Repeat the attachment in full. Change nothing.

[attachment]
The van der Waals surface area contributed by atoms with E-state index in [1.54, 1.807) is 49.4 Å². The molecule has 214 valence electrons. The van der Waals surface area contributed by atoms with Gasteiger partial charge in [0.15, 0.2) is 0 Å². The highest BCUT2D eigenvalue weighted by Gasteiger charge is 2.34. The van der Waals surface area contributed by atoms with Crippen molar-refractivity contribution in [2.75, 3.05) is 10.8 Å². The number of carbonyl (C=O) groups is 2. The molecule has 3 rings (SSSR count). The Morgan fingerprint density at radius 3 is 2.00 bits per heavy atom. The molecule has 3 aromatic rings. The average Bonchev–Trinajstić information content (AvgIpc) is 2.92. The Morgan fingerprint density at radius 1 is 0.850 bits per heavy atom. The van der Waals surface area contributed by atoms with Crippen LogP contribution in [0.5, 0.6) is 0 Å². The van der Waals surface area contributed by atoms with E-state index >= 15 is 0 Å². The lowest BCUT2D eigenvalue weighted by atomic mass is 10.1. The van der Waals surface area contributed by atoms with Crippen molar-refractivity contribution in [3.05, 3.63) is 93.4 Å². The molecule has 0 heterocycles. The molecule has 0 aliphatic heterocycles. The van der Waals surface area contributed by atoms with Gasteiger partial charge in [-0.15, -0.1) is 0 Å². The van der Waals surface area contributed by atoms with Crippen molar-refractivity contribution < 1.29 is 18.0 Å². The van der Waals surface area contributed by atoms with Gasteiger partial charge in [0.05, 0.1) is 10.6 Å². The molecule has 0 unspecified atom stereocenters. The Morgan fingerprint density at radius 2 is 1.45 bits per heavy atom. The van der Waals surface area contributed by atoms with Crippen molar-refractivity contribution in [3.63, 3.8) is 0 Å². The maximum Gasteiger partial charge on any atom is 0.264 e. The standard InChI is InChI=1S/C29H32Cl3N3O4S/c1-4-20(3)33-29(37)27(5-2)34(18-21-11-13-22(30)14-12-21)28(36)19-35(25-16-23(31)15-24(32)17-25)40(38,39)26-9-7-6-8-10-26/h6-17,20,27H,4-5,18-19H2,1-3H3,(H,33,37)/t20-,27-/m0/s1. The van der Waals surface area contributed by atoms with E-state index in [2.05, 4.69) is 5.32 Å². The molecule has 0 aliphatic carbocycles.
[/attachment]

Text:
The van der Waals surface area contributed by atoms with E-state index in [1.54, 1.807) is 49.4 Å². The molecule has 214 valence electrons. The van der Waals surface area contributed by atoms with Gasteiger partial charge in [0.15, 0.2) is 0 Å². The highest BCUT2D eigenvalue weighted by Gasteiger charge is 2.34. The van der Waals surface area contributed by atoms with Crippen molar-refractivity contribution in [2.75, 3.05) is 10.8 Å². The number of carbonyl (C=O) groups is 2. The molecule has 3 rings (SSSR count). The Morgan fingerprint density at radius 3 is 2.00 bits per heavy atom. The molecule has 3 aromatic rings. The average Bonchev–Trinajstić information content (AvgIpc) is 2.92. The Morgan fingerprint density at radius 1 is 0.850 bits per heavy atom. The van der Waals surface area contributed by atoms with Crippen LogP contribution in [0.5, 0.6) is 0 Å². The van der Waals surface area contributed by atoms with E-state index >= 15 is 0 Å². The lowest BCUT2D eigenvalue weighted by atomic mass is 10.1. The van der Waals surface area contributed by atoms with Crippen molar-refractivity contribution in [3.05, 3.63) is 93.4 Å². The molecule has 0 heterocycles. The molecule has 0 aliphatic heterocycles. The van der Waals surface area contributed by atoms with Gasteiger partial charge in [-0.15, -0.1) is 0 Å². The van der Waals surface area contributed by atoms with Crippen molar-refractivity contribution < 1.29 is 18.0 Å². The van der Waals surface area contributed by atoms with Gasteiger partial charge in [0.05, 0.1) is 10.6 Å². The molecule has 0 unspecified atom stereocenters. The Morgan fingerprint density at radius 2 is 1.45 bits per heavy atom. The van der Waals surface area contributed by atoms with Crippen molar-refractivity contribution in [3.63, 3.8) is 0 Å². The maximum Gasteiger partial charge on any atom is 0.264 e. The standard InChI is InChI=1S/C29H32Cl3N3O4S/c1-4-20(3)33-29(37)27(5-2)34(18-21-11-13-22(30)14-12-21)28(36)19-35(25-16-23(31)15-24(32)17-25)40(38,39)26-9-7-6-8-10-26/h6-17,20,27H,4-5,18-19H2,1-3H3,(H,33,37)/t20-,27-/m0/s1. The van der Waals surface area contributed by atoms with E-state index in [2.05, 4.69) is 5.32 Å². The molecule has 0 aliphatic carbocycles.